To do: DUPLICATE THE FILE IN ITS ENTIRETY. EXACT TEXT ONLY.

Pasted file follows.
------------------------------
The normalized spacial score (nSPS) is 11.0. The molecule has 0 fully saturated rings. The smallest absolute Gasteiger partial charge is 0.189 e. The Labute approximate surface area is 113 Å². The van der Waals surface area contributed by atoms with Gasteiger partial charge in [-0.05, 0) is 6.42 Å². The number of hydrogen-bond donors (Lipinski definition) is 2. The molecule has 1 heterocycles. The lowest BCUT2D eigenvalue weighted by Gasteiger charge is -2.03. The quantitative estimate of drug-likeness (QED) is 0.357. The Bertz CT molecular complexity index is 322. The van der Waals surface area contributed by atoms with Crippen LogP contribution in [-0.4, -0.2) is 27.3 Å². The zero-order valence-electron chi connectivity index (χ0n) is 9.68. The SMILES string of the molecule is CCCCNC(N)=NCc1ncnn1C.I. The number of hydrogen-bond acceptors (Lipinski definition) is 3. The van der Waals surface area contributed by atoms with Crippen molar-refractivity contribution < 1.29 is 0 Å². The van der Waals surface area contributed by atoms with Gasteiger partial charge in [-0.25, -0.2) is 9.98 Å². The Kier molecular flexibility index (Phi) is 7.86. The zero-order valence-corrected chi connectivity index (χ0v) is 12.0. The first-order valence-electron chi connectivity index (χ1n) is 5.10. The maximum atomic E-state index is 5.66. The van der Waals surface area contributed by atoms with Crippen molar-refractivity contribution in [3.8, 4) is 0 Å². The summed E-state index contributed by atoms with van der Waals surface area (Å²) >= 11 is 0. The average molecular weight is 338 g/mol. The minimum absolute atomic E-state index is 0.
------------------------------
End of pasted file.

The normalized spacial score (nSPS) is 11.0. The molecule has 0 fully saturated rings. The smallest absolute Gasteiger partial charge is 0.189 e. The Labute approximate surface area is 113 Å². The van der Waals surface area contributed by atoms with Gasteiger partial charge in [-0.05, 0) is 6.42 Å². The number of hydrogen-bond donors (Lipinski definition) is 2. The molecule has 1 heterocycles. The lowest BCUT2D eigenvalue weighted by Gasteiger charge is -2.03. The quantitative estimate of drug-likeness (QED) is 0.357. The Bertz CT molecular complexity index is 322. The van der Waals surface area contributed by atoms with Crippen LogP contribution in [-0.4, -0.2) is 27.3 Å². The zero-order valence-electron chi connectivity index (χ0n) is 9.68. The SMILES string of the molecule is CCCCNC(N)=NCc1ncnn1C.I. The number of hydrogen-bond acceptors (Lipinski definition) is 3. The van der Waals surface area contributed by atoms with Crippen molar-refractivity contribution < 1.29 is 0 Å². The van der Waals surface area contributed by atoms with Gasteiger partial charge in [-0.25, -0.2) is 9.98 Å². The Kier molecular flexibility index (Phi) is 7.86. The zero-order valence-corrected chi connectivity index (χ0v) is 12.0. The first-order valence-electron chi connectivity index (χ1n) is 5.10. The maximum atomic E-state index is 5.66. The van der Waals surface area contributed by atoms with Crippen molar-refractivity contribution in [3.8, 4) is 0 Å². The summed E-state index contributed by atoms with van der Waals surface area (Å²) >= 11 is 0. The average molecular weight is 338 g/mol. The minimum absolute atomic E-state index is 0.